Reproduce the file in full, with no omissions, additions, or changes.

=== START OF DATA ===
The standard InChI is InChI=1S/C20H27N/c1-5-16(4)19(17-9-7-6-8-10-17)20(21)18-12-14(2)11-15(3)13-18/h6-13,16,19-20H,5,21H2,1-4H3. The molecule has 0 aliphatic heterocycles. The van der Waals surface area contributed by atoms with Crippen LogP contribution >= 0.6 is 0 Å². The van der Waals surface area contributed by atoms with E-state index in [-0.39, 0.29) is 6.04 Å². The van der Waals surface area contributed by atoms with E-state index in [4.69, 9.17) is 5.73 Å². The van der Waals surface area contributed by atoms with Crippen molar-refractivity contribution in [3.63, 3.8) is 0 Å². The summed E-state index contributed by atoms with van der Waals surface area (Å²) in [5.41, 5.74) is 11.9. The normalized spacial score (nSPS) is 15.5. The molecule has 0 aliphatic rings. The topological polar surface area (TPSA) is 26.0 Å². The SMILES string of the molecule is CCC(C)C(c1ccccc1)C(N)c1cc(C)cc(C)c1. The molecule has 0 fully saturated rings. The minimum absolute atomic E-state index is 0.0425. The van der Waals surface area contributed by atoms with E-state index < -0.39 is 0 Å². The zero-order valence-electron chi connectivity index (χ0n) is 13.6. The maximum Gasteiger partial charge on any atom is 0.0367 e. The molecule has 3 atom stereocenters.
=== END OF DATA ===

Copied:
The standard InChI is InChI=1S/C20H27N/c1-5-16(4)19(17-9-7-6-8-10-17)20(21)18-12-14(2)11-15(3)13-18/h6-13,16,19-20H,5,21H2,1-4H3. The molecule has 0 aliphatic heterocycles. The van der Waals surface area contributed by atoms with Crippen LogP contribution >= 0.6 is 0 Å². The van der Waals surface area contributed by atoms with E-state index in [-0.39, 0.29) is 6.04 Å². The van der Waals surface area contributed by atoms with E-state index in [4.69, 9.17) is 5.73 Å². The van der Waals surface area contributed by atoms with Crippen molar-refractivity contribution in [3.63, 3.8) is 0 Å². The summed E-state index contributed by atoms with van der Waals surface area (Å²) in [5.41, 5.74) is 11.9. The normalized spacial score (nSPS) is 15.5. The molecule has 0 aliphatic rings. The topological polar surface area (TPSA) is 26.0 Å². The SMILES string of the molecule is CCC(C)C(c1ccccc1)C(N)c1cc(C)cc(C)c1. The molecule has 0 fully saturated rings. The minimum absolute atomic E-state index is 0.0425. The van der Waals surface area contributed by atoms with E-state index < -0.39 is 0 Å². The zero-order valence-electron chi connectivity index (χ0n) is 13.6. The maximum Gasteiger partial charge on any atom is 0.0367 e. The molecule has 3 atom stereocenters.